Posts tagged ‘Media training’

Understanding and Responding to Different Types of Communications Crises

There is a common misconception that there is only one type of communications crises in the world of public affairs and that all crises should be responded to in the same manner. There are essentially three different types of crises: systemic, adversarial and image.

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A systemic crisis often involves something related to the organization. The employee crisis is the type that is faced whenever a workforce is affected in some manner, such as through layoffs, loss of life, Media Relations Handbook, by Bradford Fitchetc. The consumer crisis takes places whenever the public confidence in an organization is lost due to an error in operations. This would include a defective product. The consumer crisis can quickly escalate into an image crisis if the matter is not dealt with in a rapid and effective manner.

The most frequent mistake made in attempting to handle any crisis is not simply following common sense. The worst thing you can do when facing any type of crisis is to ignore the problem and not change priorities. It is important to implement the protocols you established in advance to deal with the crisis – you did that, correct? Never allow lawyers to direct the public relations policy. Do not make the mistake of trying to withhold information and always correct errors immediately.

To learn more about crisis communication, consider TheCapitol.Net’s 2-day Advanced Media Relations Workshop.

Reference: Media Relations Handbook, by Brad Fitch, Chapter 12 Crisis Communications in Public Affairs.

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Tips for Monitoring Journalist Interviews

All interviews by a journalist of your principal or organization should be monitored.

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First, you must perform a check on any possible mis-readings or errors by the reporter. Second, monitoring the interview will provide you with a better understanding of the points your principal wants to stress. Finally, you will be able to perform a more effective follow-up with the reporter, something that can be especially important if the principal makes a mistake during the interview.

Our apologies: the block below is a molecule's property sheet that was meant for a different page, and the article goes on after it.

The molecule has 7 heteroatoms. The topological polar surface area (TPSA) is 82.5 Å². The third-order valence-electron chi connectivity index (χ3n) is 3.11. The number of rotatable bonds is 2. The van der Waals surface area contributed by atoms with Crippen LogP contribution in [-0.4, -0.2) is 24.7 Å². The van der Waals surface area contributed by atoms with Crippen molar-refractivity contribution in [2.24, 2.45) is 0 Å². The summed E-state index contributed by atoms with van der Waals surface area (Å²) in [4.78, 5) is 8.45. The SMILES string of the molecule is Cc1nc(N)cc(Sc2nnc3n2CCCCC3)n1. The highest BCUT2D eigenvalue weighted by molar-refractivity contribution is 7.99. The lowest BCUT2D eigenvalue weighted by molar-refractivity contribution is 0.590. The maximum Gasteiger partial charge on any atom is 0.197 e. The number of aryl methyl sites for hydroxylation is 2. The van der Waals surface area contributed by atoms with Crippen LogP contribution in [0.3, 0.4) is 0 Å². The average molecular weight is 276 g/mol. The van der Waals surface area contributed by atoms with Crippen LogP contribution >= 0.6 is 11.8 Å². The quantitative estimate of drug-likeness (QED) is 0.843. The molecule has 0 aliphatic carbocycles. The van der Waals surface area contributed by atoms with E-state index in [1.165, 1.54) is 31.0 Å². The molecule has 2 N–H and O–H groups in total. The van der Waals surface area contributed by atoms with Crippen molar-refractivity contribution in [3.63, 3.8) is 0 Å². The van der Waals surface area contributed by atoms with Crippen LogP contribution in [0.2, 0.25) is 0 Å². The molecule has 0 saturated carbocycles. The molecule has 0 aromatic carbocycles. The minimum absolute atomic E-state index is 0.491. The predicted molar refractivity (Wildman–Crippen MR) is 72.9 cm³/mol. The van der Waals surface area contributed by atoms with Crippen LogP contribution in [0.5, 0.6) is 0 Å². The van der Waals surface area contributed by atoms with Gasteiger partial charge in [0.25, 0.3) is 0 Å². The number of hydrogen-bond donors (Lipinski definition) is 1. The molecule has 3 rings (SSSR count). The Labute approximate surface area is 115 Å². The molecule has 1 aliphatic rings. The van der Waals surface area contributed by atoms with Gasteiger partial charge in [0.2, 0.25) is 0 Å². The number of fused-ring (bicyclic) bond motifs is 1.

While monitoring the interview pay close attention to ensure the principal does not make any factual errors. If he or she gets a number or date wrong, you need to fix it. In the event the error occurs during a broadcast interview, it will be up to you to encourage the reporter not to make use of that particular sound bite.

Media Relations Handbook, by Bradford FitchAt times you may need to either play up or play down certain points by your principal. This can be a challenge as reporters often view this strategy as a blatant form of spin. In some instances, you may have additional facts not mentioned by the principal that serve to strengthen the main point and will be relevant to the reporter. You can do this through the follow-up. By sending additional points through email you can reinforce points you would like to see appear within the story.

You also need to consider whether you want to record the interview. There may be little value in recording an interview unless it is a one-time interview and you anticipate a biased story. Blatantly recording an interview sends a message to the reporter that you do not trust them. If it is your goal to establish a long-term relationship with a reporter conducting an interview, you must work toward building a degree of trust. That may mean not recording the interview.

To learn more about effective public relations strategies, consider TheCapitol.Net’s 1-day course Media Relations for Public Affairs Professionals, and the 2-day Advanced Media Relations Workshop.

Reference: Media Relations Handbook, by Brad Fitch, Section 8.12 Things to Monitor during the Interview.

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Preparation is Key to Taking Advantage of Opportunities in Media Relations

It is sometimes assumed that the development of a communications plan is similar to the production of a play, in which the public acts as the audience. In reality, much of the work involved in public relations can be reactionary and unpredictable in nature. It is not unusual for members of Congress to determine their strategy and their message by reviewing the daily news and then deciding how they will respond to a particular issue.

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The best work in public relations involves the creation of great plans and the adaptation of those plans based on changing circumstances. The best way to take advantage of opportunities is to prepare for opportunities in advance. Every sphere within the world of Washington public relations has its own distinct set of possible circumstances that determine the best methods for advance preparation.